Skip To Content

Paul Crawford

Northern Ireland

"I currently have a flock of approximately 100 breeding Dorset ewes. This has grown over the past 20 years. I work off-farm as well.

"The farm consists of 10 acres around the yard here at home and a number of fields and groups of fields up to seven miles from my house. There are no public footpaths across any of the land although historic rights of way may exist over some.  

"My flock has been subject to five dog attacks that I know of in the past 10 years or so and I have witnessed most of these.

"The first attack I came upon the sheep being chased by two dogs when checking them one morning. A second time I witnessed a dog in the field at the front of the house chasing lambs. Two further times I was called by neighbours to say there was a dog in my flock but the dogs were there when I got there. 

"One occasion led to the death of one ewe from a bunch of approximately 10 in the field. Two others suffered significant injuries including an ear ripped off and the tail broken. Other incidents have involved the scaring of sheep, causing them to run, get into corners of fields etc but I was able to intervene before actual physical damage occurred.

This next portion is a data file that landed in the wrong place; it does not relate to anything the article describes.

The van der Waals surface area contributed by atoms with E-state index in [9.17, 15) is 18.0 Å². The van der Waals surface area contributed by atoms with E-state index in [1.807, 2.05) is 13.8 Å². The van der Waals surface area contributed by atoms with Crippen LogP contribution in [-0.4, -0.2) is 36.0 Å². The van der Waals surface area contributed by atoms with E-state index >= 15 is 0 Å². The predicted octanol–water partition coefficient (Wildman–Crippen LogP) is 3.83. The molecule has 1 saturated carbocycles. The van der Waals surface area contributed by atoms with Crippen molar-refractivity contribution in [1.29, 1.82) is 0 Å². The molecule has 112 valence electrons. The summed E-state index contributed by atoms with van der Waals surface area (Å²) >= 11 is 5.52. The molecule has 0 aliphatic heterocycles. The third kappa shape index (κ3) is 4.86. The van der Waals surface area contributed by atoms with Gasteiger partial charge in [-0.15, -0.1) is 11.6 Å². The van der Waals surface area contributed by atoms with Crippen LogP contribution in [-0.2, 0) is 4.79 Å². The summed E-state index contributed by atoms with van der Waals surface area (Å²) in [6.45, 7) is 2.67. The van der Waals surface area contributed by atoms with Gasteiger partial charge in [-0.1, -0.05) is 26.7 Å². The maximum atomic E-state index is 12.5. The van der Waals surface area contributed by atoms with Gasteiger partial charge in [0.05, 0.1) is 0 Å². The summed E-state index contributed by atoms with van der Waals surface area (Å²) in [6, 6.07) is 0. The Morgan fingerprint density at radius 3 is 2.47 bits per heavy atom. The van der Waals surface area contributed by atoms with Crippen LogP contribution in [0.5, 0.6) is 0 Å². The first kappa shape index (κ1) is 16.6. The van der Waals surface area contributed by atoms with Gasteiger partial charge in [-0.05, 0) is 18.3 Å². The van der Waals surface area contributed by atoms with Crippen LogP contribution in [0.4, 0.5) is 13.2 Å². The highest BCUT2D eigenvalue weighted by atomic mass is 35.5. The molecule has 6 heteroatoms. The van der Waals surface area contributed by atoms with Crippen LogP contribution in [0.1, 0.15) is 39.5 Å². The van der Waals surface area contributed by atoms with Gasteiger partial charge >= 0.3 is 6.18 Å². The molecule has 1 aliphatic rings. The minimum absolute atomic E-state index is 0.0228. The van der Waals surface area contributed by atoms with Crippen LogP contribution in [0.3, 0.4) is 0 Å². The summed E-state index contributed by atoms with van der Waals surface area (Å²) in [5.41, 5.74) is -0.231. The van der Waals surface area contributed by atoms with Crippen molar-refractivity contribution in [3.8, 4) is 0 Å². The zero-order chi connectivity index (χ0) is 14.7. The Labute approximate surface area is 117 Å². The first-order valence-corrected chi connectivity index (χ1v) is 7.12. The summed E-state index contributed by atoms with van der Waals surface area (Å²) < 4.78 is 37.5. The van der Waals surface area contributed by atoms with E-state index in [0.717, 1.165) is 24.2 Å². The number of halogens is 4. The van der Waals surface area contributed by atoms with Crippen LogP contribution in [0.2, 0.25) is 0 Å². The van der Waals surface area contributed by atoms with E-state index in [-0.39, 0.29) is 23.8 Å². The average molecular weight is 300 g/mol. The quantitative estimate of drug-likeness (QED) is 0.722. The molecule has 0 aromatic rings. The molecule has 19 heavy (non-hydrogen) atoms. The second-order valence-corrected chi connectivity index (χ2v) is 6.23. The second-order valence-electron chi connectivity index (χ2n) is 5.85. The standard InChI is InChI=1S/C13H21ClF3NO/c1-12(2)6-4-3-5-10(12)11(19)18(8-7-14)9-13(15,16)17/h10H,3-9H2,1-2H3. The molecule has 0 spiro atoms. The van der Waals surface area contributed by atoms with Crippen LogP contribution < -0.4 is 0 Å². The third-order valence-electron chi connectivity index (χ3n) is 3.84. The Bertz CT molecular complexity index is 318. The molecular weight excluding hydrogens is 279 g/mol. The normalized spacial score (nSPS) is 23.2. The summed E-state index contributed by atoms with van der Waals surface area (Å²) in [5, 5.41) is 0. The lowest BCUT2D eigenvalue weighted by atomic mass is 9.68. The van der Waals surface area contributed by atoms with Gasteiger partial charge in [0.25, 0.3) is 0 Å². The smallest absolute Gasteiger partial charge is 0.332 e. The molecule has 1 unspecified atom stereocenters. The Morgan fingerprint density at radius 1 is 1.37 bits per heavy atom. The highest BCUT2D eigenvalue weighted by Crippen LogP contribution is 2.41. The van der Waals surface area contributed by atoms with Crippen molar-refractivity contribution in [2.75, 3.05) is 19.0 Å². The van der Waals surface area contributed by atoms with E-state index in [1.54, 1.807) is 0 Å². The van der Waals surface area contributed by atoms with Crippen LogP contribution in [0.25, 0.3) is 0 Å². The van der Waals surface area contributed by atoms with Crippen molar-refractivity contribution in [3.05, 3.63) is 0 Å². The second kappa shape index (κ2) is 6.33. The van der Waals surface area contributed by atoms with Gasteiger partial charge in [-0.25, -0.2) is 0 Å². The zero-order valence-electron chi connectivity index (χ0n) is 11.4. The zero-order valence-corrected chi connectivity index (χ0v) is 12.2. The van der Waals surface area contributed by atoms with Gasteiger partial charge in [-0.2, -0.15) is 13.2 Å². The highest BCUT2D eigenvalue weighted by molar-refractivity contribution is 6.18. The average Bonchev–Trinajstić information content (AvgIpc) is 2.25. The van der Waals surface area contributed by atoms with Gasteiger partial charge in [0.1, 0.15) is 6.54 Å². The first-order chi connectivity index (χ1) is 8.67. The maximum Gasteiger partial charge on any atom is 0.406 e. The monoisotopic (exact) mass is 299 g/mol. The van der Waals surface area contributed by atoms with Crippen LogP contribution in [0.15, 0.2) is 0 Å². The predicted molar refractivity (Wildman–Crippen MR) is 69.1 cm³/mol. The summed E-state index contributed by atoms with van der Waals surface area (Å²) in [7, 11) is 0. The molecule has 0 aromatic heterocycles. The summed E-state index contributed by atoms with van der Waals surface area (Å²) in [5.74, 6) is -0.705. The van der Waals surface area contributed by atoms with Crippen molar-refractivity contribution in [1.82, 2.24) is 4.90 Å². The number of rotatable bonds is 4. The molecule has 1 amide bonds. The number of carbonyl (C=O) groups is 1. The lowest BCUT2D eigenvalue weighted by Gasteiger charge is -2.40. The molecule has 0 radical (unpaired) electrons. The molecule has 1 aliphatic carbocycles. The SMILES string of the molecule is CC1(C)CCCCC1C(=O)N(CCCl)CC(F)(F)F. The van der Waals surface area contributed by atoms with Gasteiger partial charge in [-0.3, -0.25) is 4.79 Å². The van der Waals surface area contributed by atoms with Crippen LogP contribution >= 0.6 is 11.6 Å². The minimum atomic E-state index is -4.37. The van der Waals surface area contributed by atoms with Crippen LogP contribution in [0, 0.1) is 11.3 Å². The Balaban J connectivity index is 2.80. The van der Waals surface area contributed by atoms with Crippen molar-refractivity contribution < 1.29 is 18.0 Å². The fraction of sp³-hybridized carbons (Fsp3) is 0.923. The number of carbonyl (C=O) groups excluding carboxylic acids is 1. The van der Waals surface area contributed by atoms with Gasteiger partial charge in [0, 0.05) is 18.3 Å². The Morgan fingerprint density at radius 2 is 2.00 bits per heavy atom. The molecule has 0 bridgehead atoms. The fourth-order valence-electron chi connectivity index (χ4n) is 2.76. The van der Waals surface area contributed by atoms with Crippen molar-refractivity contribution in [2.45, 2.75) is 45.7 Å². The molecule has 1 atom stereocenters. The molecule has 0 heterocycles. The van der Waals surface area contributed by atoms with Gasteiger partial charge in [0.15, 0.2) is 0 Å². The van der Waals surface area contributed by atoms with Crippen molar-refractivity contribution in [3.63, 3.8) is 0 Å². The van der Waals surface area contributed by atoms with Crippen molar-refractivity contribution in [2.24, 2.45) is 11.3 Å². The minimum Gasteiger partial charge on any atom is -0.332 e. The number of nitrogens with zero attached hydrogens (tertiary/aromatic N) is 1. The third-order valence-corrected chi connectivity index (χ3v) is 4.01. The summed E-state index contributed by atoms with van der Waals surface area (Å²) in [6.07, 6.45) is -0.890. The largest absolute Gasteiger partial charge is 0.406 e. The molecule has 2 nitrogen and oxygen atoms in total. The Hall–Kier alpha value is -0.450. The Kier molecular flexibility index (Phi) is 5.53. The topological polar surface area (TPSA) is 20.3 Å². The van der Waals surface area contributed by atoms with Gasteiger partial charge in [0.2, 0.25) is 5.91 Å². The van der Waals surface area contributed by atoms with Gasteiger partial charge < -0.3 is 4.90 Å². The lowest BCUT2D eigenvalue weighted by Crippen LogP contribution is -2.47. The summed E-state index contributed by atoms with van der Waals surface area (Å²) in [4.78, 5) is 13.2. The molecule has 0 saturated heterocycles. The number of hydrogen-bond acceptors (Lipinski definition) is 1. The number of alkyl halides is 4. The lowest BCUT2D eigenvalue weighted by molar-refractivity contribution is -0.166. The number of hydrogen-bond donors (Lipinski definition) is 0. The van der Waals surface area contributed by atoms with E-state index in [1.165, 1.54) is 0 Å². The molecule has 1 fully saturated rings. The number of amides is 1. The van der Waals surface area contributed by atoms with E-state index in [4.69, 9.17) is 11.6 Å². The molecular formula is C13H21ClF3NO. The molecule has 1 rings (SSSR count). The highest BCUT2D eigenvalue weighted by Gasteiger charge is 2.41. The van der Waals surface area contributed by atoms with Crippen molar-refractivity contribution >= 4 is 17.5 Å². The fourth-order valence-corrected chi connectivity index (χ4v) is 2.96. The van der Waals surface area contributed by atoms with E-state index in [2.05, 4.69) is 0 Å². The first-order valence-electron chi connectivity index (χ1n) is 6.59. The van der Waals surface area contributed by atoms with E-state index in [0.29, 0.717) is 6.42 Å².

"No owner has been present at any of the incidents we have experienced but I have known some of the dogs to be involved.

"The dog warden is the primary point of contact in Northern Ireland for dog attacks who I did call in response to each case. On one occasion I called the Police as well.

"The dog warden was hard to contact out of hours – as all the cases occurred out of normal office hours. But in due course they did get back to me and I ended up being given the dog warden’s mobile number by one of the warden for future use.  Local MLA also got involved to improve communication between the local council (who dog warden works for) and the local police so they at least knew how to contact the warden OOH.

"The warden spoke to the owners in each case but no charges were brought in any case that I am aware of beyond a warning.

"I have previously shot dogs in the act of worrying my sheep and I would do that again to protect my flock, perhaps this message would get through to dog owners who allow their animals to stray and chase peoples livestock.

"The emotional impact of these attacks has cause me chronic stress, wondering for weeks if there would be further repercussions to my flock from the attack (Stress-induced abortion of lambs etc). Further stress was caused in one situation where the owner took to social media to ‘take offence’ at my shooting her dogs even though the animals were straying and not noticed to be missing until 24 hours after the attack."